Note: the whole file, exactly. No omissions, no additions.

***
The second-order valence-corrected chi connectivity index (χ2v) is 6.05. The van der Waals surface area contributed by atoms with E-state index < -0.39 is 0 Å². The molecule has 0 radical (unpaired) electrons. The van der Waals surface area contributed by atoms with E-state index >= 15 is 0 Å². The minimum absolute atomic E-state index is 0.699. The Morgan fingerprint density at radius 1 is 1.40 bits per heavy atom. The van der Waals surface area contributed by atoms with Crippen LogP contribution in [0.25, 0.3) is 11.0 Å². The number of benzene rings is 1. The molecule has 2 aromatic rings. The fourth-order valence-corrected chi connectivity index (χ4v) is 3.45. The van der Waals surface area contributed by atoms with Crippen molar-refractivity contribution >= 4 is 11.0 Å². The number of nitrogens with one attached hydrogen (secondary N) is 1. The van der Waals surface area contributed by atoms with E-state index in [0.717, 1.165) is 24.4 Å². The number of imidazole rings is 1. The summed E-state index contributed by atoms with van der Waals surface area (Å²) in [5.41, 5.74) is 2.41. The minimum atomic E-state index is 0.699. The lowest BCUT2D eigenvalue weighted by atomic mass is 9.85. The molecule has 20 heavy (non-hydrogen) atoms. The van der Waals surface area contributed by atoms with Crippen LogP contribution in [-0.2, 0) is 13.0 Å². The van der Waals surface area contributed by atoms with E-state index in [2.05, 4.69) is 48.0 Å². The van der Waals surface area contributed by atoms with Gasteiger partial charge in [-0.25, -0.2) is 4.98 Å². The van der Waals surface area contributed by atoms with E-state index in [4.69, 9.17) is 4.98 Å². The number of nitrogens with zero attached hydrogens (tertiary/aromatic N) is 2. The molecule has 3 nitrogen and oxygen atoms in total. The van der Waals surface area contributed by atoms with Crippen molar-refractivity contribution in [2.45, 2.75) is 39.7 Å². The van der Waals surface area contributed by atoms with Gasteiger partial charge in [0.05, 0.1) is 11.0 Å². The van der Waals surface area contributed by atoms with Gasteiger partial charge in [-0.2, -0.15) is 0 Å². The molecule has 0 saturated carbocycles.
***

The second-order valence-corrected chi connectivity index (χ2v) is 6.05. The van der Waals surface area contributed by atoms with E-state index < -0.39 is 0 Å². The molecule has 0 radical (unpaired) electrons. The van der Waals surface area contributed by atoms with E-state index >= 15 is 0 Å². The minimum absolute atomic E-state index is 0.699. The Morgan fingerprint density at radius 1 is 1.40 bits per heavy atom. The van der Waals surface area contributed by atoms with Crippen LogP contribution in [0.25, 0.3) is 11.0 Å². The number of benzene rings is 1. The molecule has 2 aromatic rings. The fourth-order valence-corrected chi connectivity index (χ4v) is 3.45. The van der Waals surface area contributed by atoms with Crippen molar-refractivity contribution >= 4 is 11.0 Å². The number of nitrogens with one attached hydrogen (secondary N) is 1. The van der Waals surface area contributed by atoms with E-state index in [0.717, 1.165) is 24.4 Å². The number of imidazole rings is 1. The summed E-state index contributed by atoms with van der Waals surface area (Å²) in [5.41, 5.74) is 2.41. The minimum atomic E-state index is 0.699. The lowest BCUT2D eigenvalue weighted by atomic mass is 9.85. The molecule has 20 heavy (non-hydrogen) atoms. The van der Waals surface area contributed by atoms with Crippen LogP contribution in [-0.2, 0) is 13.0 Å². The van der Waals surface area contributed by atoms with E-state index in [2.05, 4.69) is 48.0 Å². The van der Waals surface area contributed by atoms with Gasteiger partial charge in [-0.25, -0.2) is 4.98 Å². The van der Waals surface area contributed by atoms with E-state index in [4.69, 9.17) is 4.98 Å². The number of nitrogens with zero attached hydrogens (tertiary/aromatic N) is 2. The molecule has 3 nitrogen and oxygen atoms in total. The van der Waals surface area contributed by atoms with Crippen molar-refractivity contribution in [2.45, 2.75) is 39.7 Å². The van der Waals surface area contributed by atoms with Gasteiger partial charge in [0.05, 0.1) is 11.0 Å². The van der Waals surface area contributed by atoms with Gasteiger partial charge in [-0.2, -0.15) is 0 Å². The molecule has 0 saturated carbocycles.